The 30th Michigan Environmental Justice Summit honors activist progress
The School for Environment and Sustainability hosted its annual Michigan Environmental Justice Summit on Thursday. About 700 students, faculty and Ann Arbor residents gathered in the Rackham Auditorium to honor the 30th Anniversary of the “Incidence of Environmental Hazards Conference,” the 1990 conference that sparked high-level government meetings and contributed to the formation of an Environmental Protection Agency special task force under the Clinton administration.
The panelists on the National Panel of EJ Game Changers began by recognizing and celebrating the progress that environmental justice has made over time. While the movement first gained traction in 1982 through an Black community’s protest against a local waste landfill, it has now been expanded nationwide as more marginalized communities began to fight for their environmental rights.
Panelist Charles Lee, a senior policy adviser at the EPA, mentioned that the issue of environmental justice did not have a name when he first started working, but as communities have empowered themselves, real changes have been made and more scholarly work has been produced in the area.
Beverly Wright, panelist and founder of the Deep South Center for Environmental Justice, also commented on how advocates and scholars have sparked policy changes that aid communities nationwide.
“If you think nothing has changed, this is light years in terms of the difference between the way we interact with government,” Wright said. “We literally had to lock EPA people in a room to listen to us. It was tough.”
Wright recounted how she first made a connection between justice and activism when she first witnessed the effects of local pollution on Black communities and pointed to racial segregation as one of the causes of such suffering.
“Why are we the only ones living fence line with these (chemical plants)? That’s when I made the justice connection,” Wright said. “I was always upset, but then I got angry.”
The panelists said some environmental activists failed to identify the racial and social facets of their movement. Rhiana Gunn-Wright, panelist and a lead architect of the Green New Deal, remarked on the prevalence of such a norm during her experience working on the Green New Deal.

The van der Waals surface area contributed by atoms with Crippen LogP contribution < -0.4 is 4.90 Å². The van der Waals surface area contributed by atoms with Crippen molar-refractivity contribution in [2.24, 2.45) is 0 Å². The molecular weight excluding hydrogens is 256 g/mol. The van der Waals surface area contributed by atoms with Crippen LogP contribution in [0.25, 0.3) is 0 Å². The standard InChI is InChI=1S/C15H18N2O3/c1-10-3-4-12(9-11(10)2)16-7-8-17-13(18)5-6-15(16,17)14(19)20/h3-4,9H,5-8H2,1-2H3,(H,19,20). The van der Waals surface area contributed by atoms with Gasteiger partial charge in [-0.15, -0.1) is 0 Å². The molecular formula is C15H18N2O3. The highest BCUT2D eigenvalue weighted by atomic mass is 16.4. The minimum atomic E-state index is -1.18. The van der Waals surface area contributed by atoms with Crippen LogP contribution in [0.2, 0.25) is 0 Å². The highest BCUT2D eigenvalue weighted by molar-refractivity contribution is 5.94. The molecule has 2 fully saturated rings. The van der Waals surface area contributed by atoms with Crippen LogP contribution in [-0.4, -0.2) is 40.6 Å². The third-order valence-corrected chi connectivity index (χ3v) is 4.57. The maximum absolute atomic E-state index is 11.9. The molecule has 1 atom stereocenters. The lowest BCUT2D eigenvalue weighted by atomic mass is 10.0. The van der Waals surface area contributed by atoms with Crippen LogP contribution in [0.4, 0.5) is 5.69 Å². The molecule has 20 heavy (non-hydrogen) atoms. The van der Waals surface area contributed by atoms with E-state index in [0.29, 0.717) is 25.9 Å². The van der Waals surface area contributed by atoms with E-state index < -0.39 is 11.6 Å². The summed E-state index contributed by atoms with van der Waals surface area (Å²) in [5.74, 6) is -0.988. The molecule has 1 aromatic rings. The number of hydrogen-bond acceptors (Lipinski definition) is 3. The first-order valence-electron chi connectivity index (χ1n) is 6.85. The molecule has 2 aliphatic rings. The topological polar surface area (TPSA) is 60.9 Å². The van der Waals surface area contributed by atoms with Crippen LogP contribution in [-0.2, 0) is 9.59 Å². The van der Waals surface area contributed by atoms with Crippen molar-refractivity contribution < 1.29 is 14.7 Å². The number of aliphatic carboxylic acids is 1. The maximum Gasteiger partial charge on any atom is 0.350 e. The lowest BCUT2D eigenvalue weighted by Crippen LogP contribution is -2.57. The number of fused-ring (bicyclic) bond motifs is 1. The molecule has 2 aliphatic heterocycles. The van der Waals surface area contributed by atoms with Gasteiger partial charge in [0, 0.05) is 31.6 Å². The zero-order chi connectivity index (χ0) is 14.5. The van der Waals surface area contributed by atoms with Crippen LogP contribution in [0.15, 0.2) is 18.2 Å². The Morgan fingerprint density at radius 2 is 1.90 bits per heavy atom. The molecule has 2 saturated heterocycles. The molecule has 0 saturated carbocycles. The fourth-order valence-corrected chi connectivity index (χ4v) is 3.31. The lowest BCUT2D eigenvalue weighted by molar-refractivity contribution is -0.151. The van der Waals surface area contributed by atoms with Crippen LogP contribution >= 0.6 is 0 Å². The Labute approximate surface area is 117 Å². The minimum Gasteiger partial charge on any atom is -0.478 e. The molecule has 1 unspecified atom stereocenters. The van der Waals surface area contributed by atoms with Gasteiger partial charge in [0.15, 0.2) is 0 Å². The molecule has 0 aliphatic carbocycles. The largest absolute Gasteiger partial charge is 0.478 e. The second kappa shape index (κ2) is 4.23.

“I started truly seeing how much people wanted to combat the climate crisis without ever touching justice,” Gunn-Wright said. “And I didn’t realize that that tendency was so deep.”
In an interview with The Daily, SEAS professor Paul Mohai, an organizer of the 1990 conference, gave the opening remarks for the panel, discussed how while the first conference 30 years ago focused on bringing attention to the issue, the current conference does more to examine the disproportionate health effects between different communities.
Robert Bullard, known as the “Father of Environmental Justice,” expressed his confidence in students as changemakers in the future and expanded on the focusing on inequalities in environment justice to The Daily.
“This country is segregated, and so is pollution,” Bullard said. “What we have been fighting for in environmental justice is to make sure that no community is disproportionately impacted by pollution.”
Michelle Martinez, who served as the moderator for the panel, touched on her work as an activist and highlighted the importance of action to The Daily.
“Communities make change. Communities change laws. Mobilizations change laws,” Martinez said. “The big things that happen in the United States all were because of people, not because somebody in the capital had a good idea.”
After the talk, Rackham student Stephanie Szemetylo expressed her enthusiasm to integrate more about sustainability into her own discipline.
“It was energizing to see the connectivity between the different panelists, the embeddedness of the field,” Szemetylo said. “Hopefully I can bring design into that environmental justice space.”
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